A family sails from South Africa to the Caribbean in this debut memoir.
The travel bug bit Dreffin early when her mother routinely dragged her to the library. There, she fell in love with the idea of foreign lands. When she moved to Houston to become a real estate broker, she felt disconnected. She struggled to pay her bills and was sexually assaulted. Enter Peter: the brother of her older brother’s wife who kept popping up. Dreffin carried a list of qualities she sought in a man and always felt sparks around Peter. When she met him in Florida, something clicked. He asked her to sail to the Caribbean with him, she agreed, and they began a whirlwind romance, living on a boat. In 2002, when their sons, Adam and Warren, were teenagers, she floated the idea of a family “South Pacific Expedition.” This ambitious odyssey set them on a safari followed by a sailing trip from Port Elizabeth, South Africa, to Brazil. The journey took four months. On safari in Kruger National Park in northeastern South Africa, they spied magnificent beasts, coming close to an elephant protecting his young, a herd of 200 buffalos, and a leopard so beautiful it was like “feeling the presence of God.” After the band left Capetown, it soon headed into the ocean on a catamaran. The family saw whales break water, braved a rogue wave that nearly threw Dreffin overboard, and visited towns full of thriving cultures. For all of the thrills of intimately exploring nature, little danger befell the group. Dreffin’s writing is the strongest when unpacking difficult events, such as recounting the death of her daughter in utero or summoning the strength to face the rogue wave (“The demon had knocked me off my feet, leaving me in a tangle of spiraling limbs…I felt fear as never before. It segued into terror as I fought against the pull of the wave”). She crafts a touching tale of travelers at their peak, but often chooses to skim over the dramatic; she alludes to one of the boys aboard having a manic episode due to undiagnosed bipolar disorder, but shies away from describing it. While designed as a family snapshot, the account could have used more tension, elevating Dreffin’s story.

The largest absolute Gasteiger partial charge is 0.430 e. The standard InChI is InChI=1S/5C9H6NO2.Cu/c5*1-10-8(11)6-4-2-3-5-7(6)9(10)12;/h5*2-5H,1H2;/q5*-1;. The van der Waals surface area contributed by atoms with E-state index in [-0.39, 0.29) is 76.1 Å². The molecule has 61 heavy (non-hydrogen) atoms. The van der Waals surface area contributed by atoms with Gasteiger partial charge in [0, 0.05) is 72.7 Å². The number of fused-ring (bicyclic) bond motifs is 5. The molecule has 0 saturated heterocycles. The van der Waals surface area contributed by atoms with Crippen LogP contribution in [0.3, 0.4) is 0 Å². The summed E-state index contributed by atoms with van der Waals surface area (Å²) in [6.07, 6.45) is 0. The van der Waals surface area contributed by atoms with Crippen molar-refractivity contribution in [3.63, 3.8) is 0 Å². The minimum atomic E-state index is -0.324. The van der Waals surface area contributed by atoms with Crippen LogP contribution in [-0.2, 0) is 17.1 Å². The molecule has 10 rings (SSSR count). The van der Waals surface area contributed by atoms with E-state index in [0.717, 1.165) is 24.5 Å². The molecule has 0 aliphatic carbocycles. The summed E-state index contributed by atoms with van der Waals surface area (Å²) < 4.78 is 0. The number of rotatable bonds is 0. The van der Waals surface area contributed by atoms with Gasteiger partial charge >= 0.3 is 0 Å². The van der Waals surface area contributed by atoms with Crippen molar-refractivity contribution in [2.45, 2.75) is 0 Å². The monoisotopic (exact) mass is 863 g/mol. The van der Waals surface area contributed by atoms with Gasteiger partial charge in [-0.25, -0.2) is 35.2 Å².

A tender portrait of a clan coming into its own on the ocean.
Privately published by Strunk of Cornell in 1918 and revised by his student E. B. White in 1959, that "little book" is back again with more White updatings.
Stricter than, say, Bergen Evans or W3 ("disinterested" means impartial — period), Strunk is in the last analysis (whoops — "A bankrupt expression") a unique guide (which means "without like or equal").
Noted jazz and pop record producer Thiele offers a chatty autobiography. Aided by record-business colleague Golden, Thiele traces his career from his start as a ``pubescent, novice jazz record producer'' in the 1940s through the '50s, when he headed Coral, Dot, and Roulette Records, and the '60s, when he worked for ABC and ran the famous Impulse! jazz label. At Coral, Thiele championed the work of ``hillbilly'' singer Buddy Holly, although the only sessions he produced with Holly were marred by saccharine strings. The producer specialized in more mainstream popsters like the irrepressibly perky Teresa Brewer (who later became his fourth wife) and the bubble-machine muzak-meister Lawrence Welk. At Dot, Thiele was instrumental in recording Jack Kerouac's famous beat- generation ramblings to jazz accompaniment (recordings that Dot's president found ``pornographic''), while also overseeing a steady stream of pop hits. He then moved to the Mafia-controlled Roulette label, where he observed the ``silk-suited, pinky-ringed'' entourage who frequented the label's offices. Incredibly, however, Thiele remembers the famously hard-nosed Morris Levy, who ran the label and was eventually convicted of extortion, as ``one of the kindest, most warm-hearted, and classiest music men I have ever known.'' At ABC/Impulse!, Thiele oversaw the classic recordings of John Coltrane, although he is the first to admit that Coltrane essentially produced his own sessions. Like many producers of the day, Thiele participated in the ownership of publishing rights to some of the songs he recorded; he makes no apology for this practice, which he calls ``entirely appropriate and without any ethical conflicts.'' A pleasant, if not exactly riveting, memoir that will be of most interest to those with a thirst for cocktail-hour stories of the record biz. (25 halftones, not seen)